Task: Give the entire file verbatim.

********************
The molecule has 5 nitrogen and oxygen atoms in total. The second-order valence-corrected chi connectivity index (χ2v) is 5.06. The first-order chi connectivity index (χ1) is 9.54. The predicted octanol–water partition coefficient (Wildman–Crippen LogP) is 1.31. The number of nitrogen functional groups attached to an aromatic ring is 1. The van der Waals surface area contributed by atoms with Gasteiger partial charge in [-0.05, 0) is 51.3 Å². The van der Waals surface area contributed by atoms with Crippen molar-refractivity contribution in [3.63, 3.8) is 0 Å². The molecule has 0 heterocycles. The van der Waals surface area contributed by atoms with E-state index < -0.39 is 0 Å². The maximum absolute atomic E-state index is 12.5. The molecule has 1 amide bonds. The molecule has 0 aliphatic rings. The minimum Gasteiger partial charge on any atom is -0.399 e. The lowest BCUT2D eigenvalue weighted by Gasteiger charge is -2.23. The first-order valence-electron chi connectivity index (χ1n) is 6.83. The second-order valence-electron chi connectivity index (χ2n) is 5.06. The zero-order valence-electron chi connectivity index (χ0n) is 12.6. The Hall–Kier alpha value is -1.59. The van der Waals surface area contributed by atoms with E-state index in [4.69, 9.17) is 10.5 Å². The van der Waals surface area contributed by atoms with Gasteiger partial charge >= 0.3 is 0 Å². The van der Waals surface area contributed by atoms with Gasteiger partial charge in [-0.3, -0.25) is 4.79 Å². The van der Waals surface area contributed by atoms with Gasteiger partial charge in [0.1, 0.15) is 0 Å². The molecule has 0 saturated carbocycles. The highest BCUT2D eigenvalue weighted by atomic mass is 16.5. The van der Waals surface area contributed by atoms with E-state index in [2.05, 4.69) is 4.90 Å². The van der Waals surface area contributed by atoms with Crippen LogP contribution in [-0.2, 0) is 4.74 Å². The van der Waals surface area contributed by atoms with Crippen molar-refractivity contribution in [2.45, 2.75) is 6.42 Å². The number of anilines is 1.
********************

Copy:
The molecule has 5 nitrogen and oxygen atoms in total. The second-order valence-corrected chi connectivity index (χ2v) is 5.06. The first-order chi connectivity index (χ1) is 9.54. The predicted octanol–water partition coefficient (Wildman–Crippen LogP) is 1.31. The number of nitrogen functional groups attached to an aromatic ring is 1. The van der Waals surface area contributed by atoms with Gasteiger partial charge in [-0.05, 0) is 51.3 Å². The van der Waals surface area contributed by atoms with Crippen molar-refractivity contribution in [3.63, 3.8) is 0 Å². The molecule has 0 heterocycles. The van der Waals surface area contributed by atoms with E-state index < -0.39 is 0 Å². The maximum absolute atomic E-state index is 12.5. The molecule has 1 amide bonds. The molecule has 0 aliphatic rings. The minimum Gasteiger partial charge on any atom is -0.399 e. The lowest BCUT2D eigenvalue weighted by Gasteiger charge is -2.23. The first-order valence-electron chi connectivity index (χ1n) is 6.83. The second-order valence-electron chi connectivity index (χ2n) is 5.06. The zero-order valence-electron chi connectivity index (χ0n) is 12.6. The Hall–Kier alpha value is -1.59. The van der Waals surface area contributed by atoms with E-state index in [4.69, 9.17) is 10.5 Å². The van der Waals surface area contributed by atoms with Gasteiger partial charge >= 0.3 is 0 Å². The van der Waals surface area contributed by atoms with Gasteiger partial charge in [-0.3, -0.25) is 4.79 Å². The van der Waals surface area contributed by atoms with Gasteiger partial charge in [0.1, 0.15) is 0 Å². The molecule has 0 saturated carbocycles. The highest BCUT2D eigenvalue weighted by atomic mass is 16.5. The van der Waals surface area contributed by atoms with E-state index in [2.05, 4.69) is 4.90 Å². The van der Waals surface area contributed by atoms with Crippen LogP contribution in [-0.2, 0) is 4.74 Å². The van der Waals surface area contributed by atoms with Crippen molar-refractivity contribution in [2.45, 2.75) is 6.42 Å². The number of anilines is 1.